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Date of Issue: March 17, 2005

Tree, landscape ordinance work session tonight

The Holmes Beach Parks and Beautification Committee will be holding a work session at 5 p.m. Wednesday, May 5, to discuss potential changes to the city's landscape ordinance and tree removal permitting process.

The committee's goal is to recommend changes that would clarify inconsistencies in the existing landscape ordinance and propose stricter guidelines on how much landscaping and what types of landscaping are permitted for homeowners.

The committee also intends to discuss the city's current policies regarding the removal of mature trees.

Recently two Island residents took issue with property owners on 74th Street who removed mature Australian pines and asked the committee what could be done to prevent future removal of mature trees.

Superintendent of Public Works Joe Duennes explained that the state trend is to one day not have any Australian pines here, so if one is cut down, they "won't gripe a bit. But the city is not going to go out and cut them down."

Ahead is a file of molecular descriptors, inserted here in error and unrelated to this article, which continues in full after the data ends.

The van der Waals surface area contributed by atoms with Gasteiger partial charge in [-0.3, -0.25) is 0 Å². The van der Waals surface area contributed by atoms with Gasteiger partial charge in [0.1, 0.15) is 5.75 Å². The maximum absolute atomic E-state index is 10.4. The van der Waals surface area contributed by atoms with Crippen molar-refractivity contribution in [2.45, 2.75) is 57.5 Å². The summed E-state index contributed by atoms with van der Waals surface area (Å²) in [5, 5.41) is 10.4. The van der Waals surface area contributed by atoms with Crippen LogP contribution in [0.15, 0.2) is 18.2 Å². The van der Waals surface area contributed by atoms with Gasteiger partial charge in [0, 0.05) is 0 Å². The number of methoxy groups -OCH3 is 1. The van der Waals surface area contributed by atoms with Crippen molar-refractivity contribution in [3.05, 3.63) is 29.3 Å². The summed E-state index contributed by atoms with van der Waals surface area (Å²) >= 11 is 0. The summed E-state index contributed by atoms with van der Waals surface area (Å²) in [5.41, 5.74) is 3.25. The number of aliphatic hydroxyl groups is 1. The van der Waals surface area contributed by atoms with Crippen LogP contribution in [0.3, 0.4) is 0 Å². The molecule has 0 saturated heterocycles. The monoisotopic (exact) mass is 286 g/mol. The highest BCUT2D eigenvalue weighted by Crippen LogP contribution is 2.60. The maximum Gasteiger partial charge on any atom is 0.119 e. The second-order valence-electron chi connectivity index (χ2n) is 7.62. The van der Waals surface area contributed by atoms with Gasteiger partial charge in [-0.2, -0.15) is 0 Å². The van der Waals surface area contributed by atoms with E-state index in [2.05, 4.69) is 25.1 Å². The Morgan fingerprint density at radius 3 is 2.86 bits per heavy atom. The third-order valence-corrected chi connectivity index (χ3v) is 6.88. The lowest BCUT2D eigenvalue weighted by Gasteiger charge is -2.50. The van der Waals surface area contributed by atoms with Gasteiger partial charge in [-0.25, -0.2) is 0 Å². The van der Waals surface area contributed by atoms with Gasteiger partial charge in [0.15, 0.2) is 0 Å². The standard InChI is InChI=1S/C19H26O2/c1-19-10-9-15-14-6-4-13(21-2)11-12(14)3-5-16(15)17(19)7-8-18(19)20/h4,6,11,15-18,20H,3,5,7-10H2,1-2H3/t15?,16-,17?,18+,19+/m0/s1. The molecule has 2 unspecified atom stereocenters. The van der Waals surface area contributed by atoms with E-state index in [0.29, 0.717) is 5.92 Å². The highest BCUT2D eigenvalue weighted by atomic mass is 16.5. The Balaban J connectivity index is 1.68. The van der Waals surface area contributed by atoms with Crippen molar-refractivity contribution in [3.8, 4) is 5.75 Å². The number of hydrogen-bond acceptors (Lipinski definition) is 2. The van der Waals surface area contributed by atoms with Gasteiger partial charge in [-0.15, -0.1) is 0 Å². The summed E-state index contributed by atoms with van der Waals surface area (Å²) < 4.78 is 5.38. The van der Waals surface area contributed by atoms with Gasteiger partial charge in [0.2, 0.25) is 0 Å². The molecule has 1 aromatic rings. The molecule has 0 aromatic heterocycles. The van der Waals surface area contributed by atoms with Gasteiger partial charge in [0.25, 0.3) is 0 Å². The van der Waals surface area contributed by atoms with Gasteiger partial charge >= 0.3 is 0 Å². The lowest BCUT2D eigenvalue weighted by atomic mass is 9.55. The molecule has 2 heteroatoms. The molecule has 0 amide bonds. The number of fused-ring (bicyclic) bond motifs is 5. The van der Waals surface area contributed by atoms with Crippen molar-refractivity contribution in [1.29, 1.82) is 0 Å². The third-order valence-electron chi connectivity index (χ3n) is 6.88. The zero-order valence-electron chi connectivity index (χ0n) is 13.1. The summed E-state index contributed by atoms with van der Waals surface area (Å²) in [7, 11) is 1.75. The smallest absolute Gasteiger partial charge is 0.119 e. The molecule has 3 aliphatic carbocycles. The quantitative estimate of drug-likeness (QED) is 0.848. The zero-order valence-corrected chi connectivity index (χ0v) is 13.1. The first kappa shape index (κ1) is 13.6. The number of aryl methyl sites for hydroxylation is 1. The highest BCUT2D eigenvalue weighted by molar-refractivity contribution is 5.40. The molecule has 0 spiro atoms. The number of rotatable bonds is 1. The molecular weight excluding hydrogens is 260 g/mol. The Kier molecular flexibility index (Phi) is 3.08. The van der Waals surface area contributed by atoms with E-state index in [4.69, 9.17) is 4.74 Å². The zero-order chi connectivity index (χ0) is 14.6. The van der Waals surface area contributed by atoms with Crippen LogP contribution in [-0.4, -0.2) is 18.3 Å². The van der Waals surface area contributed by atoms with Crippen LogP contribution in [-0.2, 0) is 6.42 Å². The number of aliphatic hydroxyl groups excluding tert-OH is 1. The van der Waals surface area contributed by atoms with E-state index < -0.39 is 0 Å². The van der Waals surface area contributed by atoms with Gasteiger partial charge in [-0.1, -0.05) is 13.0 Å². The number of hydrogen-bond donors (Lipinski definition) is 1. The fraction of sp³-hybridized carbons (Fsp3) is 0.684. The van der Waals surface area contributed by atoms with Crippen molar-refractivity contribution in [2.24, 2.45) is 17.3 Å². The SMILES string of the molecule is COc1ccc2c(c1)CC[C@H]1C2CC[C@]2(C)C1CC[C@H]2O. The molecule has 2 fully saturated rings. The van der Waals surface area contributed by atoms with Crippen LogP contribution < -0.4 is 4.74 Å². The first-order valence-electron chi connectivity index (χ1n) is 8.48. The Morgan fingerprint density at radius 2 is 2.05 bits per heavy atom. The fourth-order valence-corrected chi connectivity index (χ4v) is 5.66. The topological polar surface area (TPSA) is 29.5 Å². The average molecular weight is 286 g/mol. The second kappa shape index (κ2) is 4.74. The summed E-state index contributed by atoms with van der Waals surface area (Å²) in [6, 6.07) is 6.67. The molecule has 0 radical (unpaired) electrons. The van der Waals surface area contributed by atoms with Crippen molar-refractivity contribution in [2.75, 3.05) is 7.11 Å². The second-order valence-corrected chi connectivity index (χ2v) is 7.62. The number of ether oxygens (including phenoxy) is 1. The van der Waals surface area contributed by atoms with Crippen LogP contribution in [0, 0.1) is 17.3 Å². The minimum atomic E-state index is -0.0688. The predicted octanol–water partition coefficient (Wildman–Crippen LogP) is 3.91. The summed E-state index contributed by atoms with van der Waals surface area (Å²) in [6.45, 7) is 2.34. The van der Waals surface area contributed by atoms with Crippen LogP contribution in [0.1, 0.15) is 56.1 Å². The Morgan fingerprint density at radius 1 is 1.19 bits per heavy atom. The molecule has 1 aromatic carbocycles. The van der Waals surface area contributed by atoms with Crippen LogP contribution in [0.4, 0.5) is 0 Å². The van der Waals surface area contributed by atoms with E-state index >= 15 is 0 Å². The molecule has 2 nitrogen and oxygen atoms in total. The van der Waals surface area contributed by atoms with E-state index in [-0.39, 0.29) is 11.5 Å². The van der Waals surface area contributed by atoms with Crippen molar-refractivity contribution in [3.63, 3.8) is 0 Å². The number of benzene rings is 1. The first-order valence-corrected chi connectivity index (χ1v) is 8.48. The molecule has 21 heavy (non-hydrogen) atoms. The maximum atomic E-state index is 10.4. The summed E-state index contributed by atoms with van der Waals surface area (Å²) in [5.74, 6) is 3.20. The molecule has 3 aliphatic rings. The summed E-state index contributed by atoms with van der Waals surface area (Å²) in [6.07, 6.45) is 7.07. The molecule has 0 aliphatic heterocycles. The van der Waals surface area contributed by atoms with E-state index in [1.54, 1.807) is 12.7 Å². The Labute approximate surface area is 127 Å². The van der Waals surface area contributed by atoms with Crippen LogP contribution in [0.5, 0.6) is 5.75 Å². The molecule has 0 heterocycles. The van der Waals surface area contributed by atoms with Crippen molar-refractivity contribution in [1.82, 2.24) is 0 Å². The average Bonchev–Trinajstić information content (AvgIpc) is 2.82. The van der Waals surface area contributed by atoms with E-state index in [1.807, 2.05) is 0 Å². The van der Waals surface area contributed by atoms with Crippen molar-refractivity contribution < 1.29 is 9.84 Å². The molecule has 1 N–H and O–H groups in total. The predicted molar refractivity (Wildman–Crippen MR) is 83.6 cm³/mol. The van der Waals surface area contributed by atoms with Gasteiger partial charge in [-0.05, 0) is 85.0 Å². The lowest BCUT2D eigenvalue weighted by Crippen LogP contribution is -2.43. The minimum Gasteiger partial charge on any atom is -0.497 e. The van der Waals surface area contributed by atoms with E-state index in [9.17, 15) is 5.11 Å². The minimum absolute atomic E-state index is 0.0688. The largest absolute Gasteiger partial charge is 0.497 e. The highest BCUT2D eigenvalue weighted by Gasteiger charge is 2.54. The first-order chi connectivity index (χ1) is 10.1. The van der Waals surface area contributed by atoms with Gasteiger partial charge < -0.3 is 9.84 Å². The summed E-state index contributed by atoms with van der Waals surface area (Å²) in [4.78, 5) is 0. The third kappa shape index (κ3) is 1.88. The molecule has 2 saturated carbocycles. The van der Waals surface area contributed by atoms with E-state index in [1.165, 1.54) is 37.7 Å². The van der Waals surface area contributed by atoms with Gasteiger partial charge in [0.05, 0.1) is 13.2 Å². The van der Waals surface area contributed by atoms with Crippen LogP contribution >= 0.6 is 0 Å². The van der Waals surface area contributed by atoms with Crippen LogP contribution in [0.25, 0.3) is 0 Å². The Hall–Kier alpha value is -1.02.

Duennes said he has experienced problems with the Australian pines' shallow root system and 75 percent of the time he deals with a downed tree or limbs it's an Australian pine.

Holmes Beach resident John Molyneux said he understood Australian pines are not well rooted, but his concern is the city's lack of an ordinance that protects mature trees.

"My concern was the destruction of mature trees. Many towns and counties have a tree ordinance. It seems an appropriate thing to work on," Molyneux said. "If you can't support Australian pines, you can support mitigation. I encourage this committee to work on a tree ordinance."

As one who issues permits, Duennes said the current process doesn't give parameters for what credentials are needed to receive a tree removal permit. Duennes said he liked the idea of including mitigation for the removal of mature exotics and replacing them based on certain standards.

The character of the city is lost when you lose large trees, Duennes said. "I don't think anyone wants to see a nice tree come down. Hardwoods in place of Australian pines would be ideal."